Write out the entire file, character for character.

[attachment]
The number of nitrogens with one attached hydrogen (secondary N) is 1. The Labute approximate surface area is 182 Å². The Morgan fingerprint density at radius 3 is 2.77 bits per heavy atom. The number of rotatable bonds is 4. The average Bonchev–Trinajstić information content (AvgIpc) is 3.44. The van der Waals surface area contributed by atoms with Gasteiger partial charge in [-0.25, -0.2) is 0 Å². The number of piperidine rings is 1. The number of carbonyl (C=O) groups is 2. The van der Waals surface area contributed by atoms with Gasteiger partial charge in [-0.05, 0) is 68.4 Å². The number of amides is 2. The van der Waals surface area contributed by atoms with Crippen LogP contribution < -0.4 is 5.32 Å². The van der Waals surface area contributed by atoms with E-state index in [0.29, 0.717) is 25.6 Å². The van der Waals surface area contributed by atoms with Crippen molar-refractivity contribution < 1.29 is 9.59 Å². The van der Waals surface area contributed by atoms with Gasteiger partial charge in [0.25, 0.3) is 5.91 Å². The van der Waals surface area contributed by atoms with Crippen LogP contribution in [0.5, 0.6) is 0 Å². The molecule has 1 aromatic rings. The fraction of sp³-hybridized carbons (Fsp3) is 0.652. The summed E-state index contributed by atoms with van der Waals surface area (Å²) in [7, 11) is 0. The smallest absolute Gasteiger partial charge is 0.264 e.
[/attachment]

The number of nitrogens with one attached hydrogen (secondary N) is 1. The Labute approximate surface area is 182 Å². The Morgan fingerprint density at radius 3 is 2.77 bits per heavy atom. The number of rotatable bonds is 4. The average Bonchev–Trinajstić information content (AvgIpc) is 3.44. The van der Waals surface area contributed by atoms with Gasteiger partial charge in [-0.25, -0.2) is 0 Å². The number of piperidine rings is 1. The number of carbonyl (C=O) groups is 2. The van der Waals surface area contributed by atoms with Gasteiger partial charge in [-0.05, 0) is 68.4 Å². The number of amides is 2. The van der Waals surface area contributed by atoms with Crippen LogP contribution < -0.4 is 5.32 Å². The van der Waals surface area contributed by atoms with E-state index in [0.29, 0.717) is 25.6 Å². The van der Waals surface area contributed by atoms with Crippen molar-refractivity contribution < 1.29 is 9.59 Å². The van der Waals surface area contributed by atoms with Gasteiger partial charge in [0.25, 0.3) is 5.91 Å². The van der Waals surface area contributed by atoms with Crippen LogP contribution in [0.5, 0.6) is 0 Å². The molecule has 1 aromatic rings. The fraction of sp³-hybridized carbons (Fsp3) is 0.652. The summed E-state index contributed by atoms with van der Waals surface area (Å²) in [7, 11) is 0. The smallest absolute Gasteiger partial charge is 0.264 e.